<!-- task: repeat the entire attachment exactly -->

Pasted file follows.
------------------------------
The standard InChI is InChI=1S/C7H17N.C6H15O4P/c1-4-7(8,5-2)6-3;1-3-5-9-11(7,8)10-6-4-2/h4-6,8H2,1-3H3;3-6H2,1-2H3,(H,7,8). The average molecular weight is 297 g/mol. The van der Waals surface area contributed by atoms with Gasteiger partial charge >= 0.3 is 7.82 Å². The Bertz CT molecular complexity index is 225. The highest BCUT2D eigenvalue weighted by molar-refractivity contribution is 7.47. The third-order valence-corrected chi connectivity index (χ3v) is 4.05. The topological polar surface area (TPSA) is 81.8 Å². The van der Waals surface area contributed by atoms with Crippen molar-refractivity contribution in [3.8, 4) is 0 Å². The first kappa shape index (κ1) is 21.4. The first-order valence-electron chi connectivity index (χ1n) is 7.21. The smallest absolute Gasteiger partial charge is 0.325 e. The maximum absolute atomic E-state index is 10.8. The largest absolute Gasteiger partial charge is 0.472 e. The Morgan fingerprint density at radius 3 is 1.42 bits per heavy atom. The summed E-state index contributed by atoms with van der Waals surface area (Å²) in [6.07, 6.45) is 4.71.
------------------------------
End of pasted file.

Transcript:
The standard InChI is InChI=1S/C7H17N.C6H15O4P/c1-4-7(8,5-2)6-3;1-3-5-9-11(7,8)10-6-4-2/h4-6,8H2,1-3H3;3-6H2,1-2H3,(H,7,8). The average molecular weight is 297 g/mol. The van der Waals surface area contributed by atoms with Gasteiger partial charge >= 0.3 is 7.82 Å². The Bertz CT molecular complexity index is 225. The highest BCUT2D eigenvalue weighted by molar-refractivity contribution is 7.47. The third-order valence-corrected chi connectivity index (χ3v) is 4.05. The topological polar surface area (TPSA) is 81.8 Å². The van der Waals surface area contributed by atoms with Crippen molar-refractivity contribution in [3.8, 4) is 0 Å². The first kappa shape index (κ1) is 21.4. The first-order valence-electron chi connectivity index (χ1n) is 7.21. The smallest absolute Gasteiger partial charge is 0.325 e. The maximum absolute atomic E-state index is 10.8. The largest absolute Gasteiger partial charge is 0.472 e. The Morgan fingerprint density at radius 3 is 1.42 bits per heavy atom. The summed E-state index contributed by atoms with van der Waals surface area (Å²) in [6.07, 6.45) is 4.71.